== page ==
Penguins & Other Seabirds in Patagonia
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About 34,000 dead seabirds washed up on the shores of Patagonia in 2000. Two years later, tens of thousands of seabirds—including penguins and albatrosses—began dying around the Malvinas/Falkland Islands off the coast of Argentina. Thankfully, prior years of research into the region’s seabird populations have been helping scientists pinpoint the likely causes of these die-offs.
The coastlines and islands at the southern tip of South America host the world’s largest breeding colonies for species such as the black-browed albatross and the Magellanic penguin. Unfortunately, a number of human activities impact this fragile environment and threaten seabird survival. Interactions with fishing gear, oil spills, ingestion of marine debris, toxins produced by harmful algae, and infectious disease all affect seabirds. Identifying which of these factors, or others, are at play in a particular area or population can help prevent significant population declines. Similarly, finding the root cause of a die-off—not just what it is but how it got there and where it might go—is essential to deciphering how best to protect Patagonia’s sea life.
- Monitor toxin levels and disease exposure rates in several species of seabirds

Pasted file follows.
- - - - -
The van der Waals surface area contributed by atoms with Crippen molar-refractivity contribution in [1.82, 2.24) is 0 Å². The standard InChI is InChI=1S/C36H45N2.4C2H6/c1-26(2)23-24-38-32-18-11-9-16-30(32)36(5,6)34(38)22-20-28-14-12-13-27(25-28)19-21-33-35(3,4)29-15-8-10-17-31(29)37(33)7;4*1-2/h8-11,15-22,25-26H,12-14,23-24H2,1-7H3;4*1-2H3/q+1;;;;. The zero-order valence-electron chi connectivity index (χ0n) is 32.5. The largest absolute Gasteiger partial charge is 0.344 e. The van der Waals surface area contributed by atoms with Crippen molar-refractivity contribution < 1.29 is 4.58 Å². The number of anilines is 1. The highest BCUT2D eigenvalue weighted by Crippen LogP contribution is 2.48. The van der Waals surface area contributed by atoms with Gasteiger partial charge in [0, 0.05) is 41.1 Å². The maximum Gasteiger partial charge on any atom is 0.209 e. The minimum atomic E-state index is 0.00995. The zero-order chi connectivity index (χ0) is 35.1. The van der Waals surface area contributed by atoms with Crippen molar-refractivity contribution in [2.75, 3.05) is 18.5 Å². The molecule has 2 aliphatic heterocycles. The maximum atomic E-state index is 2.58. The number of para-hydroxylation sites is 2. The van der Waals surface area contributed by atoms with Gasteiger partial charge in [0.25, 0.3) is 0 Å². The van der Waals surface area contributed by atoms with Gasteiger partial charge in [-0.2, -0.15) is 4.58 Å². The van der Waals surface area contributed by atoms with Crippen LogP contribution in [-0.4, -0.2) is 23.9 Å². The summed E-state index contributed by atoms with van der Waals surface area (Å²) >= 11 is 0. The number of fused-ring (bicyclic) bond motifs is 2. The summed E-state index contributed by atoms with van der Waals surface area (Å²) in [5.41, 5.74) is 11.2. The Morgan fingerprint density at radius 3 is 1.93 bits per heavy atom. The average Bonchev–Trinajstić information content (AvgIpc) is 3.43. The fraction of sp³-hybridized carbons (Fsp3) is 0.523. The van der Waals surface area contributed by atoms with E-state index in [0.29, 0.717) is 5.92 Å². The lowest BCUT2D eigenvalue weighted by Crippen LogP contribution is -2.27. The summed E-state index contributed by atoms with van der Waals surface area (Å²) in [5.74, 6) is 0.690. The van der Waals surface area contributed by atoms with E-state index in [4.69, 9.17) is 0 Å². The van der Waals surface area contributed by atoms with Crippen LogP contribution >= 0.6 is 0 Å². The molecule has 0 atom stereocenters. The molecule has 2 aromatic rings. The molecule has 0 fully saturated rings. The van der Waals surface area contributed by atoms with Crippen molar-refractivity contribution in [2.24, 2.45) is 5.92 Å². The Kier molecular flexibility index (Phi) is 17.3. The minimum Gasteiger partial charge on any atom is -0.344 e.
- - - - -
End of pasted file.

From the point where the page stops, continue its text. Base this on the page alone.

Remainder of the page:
- Collaborate with government agencies to define preventive and mitigation actions to ensure seabird population health
What WCS is Doing
WCS field vets have been monitoring the health of seabird colonies along Argentina’s Patagonian coastline since 1993. This research has shown that during the past ten years the main mortality events recorded in the area have affected penguins. Being on site collecting data has enabled us to identify harmful algal blooms, food scarcity, oiling, and opportunistic infections as responsible for these events.
WCS surveys have shown that while Magellanic penguins are exposed to a wide variety of infectious diseases, they are one of the most robust seabird species. On the other hand, black-browed albatrosses, gentoo penguins, southern giant petrels, and terns have less contact with infectious agents. This could put them at higher risk for unexpected disease epidemics. In addition to the direct threats pathogens pose, environmental stressors--pollution, low availability of prey caused by competition with fisheries, and changes in climate—could reduce the seabirds’ overall fitness and contribute to a greater vulnerability to disease.
Increasing human presence in the area is adding pressure to the Patagonia Sea ecosystem. WCS is working closely with government agencies to prevent undesirable consequences of human activities, such as unregulated tourism, urban and industrial settlement near critical areas for seabird reproduction, expanding fisheries, and the accidental or intentional introduction of invasive species. By continuing to monitor the health of a wide range of seabird species at various locations throughout this massive area, WCS plays a vital role in identifying problems early, before they further threaten seabird survival.
From the Newsroom
Featherless penguin chicks have been popping up on both sides of the Atlantic Ocean in the last few years. WCS researchers and their partners are unraveling the clues to this strange disorder.